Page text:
In this case series, adding Fioricet to sumatriptan in the treatment regimen of PDPH, the authors experienced excellent success without any complications. Fioricet is a combination of a barbiturate butalbital 50 mg., acetaminophen 325 mg., and caffeine 40 mg. Caffeine is a common therapeutic agent used for PDPH.13,14 The efficacy of intravenous caffeine is claimed to be as high as 71-75%.15,16 The authors rationalized this polypharmic protocol by wanting to apply the mild cerebral vasoconstriction effect of caffeine, the sedative effect of butalbital, and the mild analgesic effect of acetaminophen all combined with the initial cerebral vasoconstrictive effect of sumatriptan.

Originally described by Gormley,17 the epidural blood patch remains the best supported method of therapy of PDPH with claimed success rates of between 92% and 100%18 especially when performed immediately after the dural puncture. Undue delay in performing epidural blood patch may be a factor for serious side effects of dural puncture including subdural hematoma and cranial nerve palsies,19,20 therefore conservative therapy should be abandoned upon observation of persistent PDPH and cranial nerve palsies—in this situation, an epidural blood patch should be performed immediately.

The original claim of a high success rate of the epidural blood patch in the treatment of PDPH has been challenged.21-23 Occurrences of severe acute back pain with lumbovertebral syndrome has been reported after epidural blood patch.24,25 In some instances, chronic low back pain and radiculopathy have been attributed to epidural blood patch.26 Substantial concerns have been expressed about the safety of epidural blood patch patients with HIV and bacterimia.27,28 Presence of coagulopathy and septicemia are considered as contraindications for epidural blood patch by most authorities because of the possibilities of epidural hematoma and abscess formation.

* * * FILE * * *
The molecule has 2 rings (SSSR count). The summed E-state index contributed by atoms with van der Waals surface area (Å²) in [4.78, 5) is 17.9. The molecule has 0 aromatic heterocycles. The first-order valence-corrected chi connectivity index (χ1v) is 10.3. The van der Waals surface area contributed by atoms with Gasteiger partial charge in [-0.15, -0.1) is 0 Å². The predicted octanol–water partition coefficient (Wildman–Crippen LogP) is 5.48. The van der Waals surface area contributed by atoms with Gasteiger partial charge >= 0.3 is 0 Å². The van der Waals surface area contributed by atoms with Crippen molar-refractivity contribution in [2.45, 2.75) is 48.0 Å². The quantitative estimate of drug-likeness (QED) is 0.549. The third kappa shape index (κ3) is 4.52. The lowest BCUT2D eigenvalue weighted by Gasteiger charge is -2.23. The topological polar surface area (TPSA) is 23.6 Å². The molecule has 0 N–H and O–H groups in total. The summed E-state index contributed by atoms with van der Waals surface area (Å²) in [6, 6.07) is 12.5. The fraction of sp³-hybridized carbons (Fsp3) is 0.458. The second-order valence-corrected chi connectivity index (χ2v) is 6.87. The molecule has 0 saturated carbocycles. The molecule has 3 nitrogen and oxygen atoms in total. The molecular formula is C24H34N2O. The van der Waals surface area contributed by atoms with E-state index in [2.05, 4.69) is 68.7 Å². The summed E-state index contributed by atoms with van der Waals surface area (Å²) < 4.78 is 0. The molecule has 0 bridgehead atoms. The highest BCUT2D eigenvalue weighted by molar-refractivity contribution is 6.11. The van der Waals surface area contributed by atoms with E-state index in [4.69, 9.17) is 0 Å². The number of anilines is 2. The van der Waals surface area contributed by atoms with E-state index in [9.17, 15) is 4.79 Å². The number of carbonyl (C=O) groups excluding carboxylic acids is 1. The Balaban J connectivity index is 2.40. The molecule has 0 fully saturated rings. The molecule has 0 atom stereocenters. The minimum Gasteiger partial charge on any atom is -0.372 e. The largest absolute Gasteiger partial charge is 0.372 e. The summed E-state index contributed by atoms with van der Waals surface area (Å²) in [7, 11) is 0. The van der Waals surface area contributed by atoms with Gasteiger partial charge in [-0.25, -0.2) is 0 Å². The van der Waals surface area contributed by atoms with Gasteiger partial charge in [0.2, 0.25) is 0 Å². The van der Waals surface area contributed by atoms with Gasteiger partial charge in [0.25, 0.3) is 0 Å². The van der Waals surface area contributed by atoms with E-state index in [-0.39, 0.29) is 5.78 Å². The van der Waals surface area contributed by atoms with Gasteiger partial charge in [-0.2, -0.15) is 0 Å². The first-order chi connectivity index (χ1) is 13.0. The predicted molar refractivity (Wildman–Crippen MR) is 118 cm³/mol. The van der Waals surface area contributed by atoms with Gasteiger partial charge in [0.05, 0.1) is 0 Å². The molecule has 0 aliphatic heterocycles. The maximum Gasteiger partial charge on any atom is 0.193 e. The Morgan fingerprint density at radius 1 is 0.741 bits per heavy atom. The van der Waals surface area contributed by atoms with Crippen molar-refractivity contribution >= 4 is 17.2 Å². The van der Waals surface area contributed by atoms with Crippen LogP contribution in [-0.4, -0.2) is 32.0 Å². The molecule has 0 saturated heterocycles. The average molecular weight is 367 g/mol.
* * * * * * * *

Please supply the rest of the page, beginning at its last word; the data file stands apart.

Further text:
Alternative treatments of PDPH have had various success rates. Noninvasive therapies include caffeine, theophylline, aminophylline, steroids and narcotics. Mild narcotics along with bed rest, oral fluids, and caffeinated beverages are probably the most common modes of therapy for PDPH. Efficacy of intravenous ACTH was established by Kshatri, et al.29 Invasive therapies include epidural infusion of normal saline, Dextran or even injection of gelatin into the epidural space.30-32

While an epidural blood patch needs active participation of at least one anesthesiologist. Sumatriptan may be administered by non-anesthesiologists in any facility with proper monitoring and resuscitation equipment. This allows much more flexibility in the management of PDPH. The authors believe that this new protocol may be adopted by emergency room physicians and primary care physicians (under certain guidelines) and may be used as the first line of therapy for greater efficiency as well as in situations where a contraindication to EBP exists.


A case study, by definition, is not conducted in a rigorous scientific manner (ie. a prospective, double blind, randomized study, having a control group and large sample size) and yet it can provide insight and practical observations useful to the practitioner. This case report of the treatment of PDPH with a sumatriptan-Fioricet combination experienced a success rate of 81%. The authors believe this technique can be used as a first line therapy for PDPH, while keeping epidural blood patch in reserve for resistant cases and patients with cranial nerve palsies, and cardiovascular disease.

Last updated on: December 22, 2011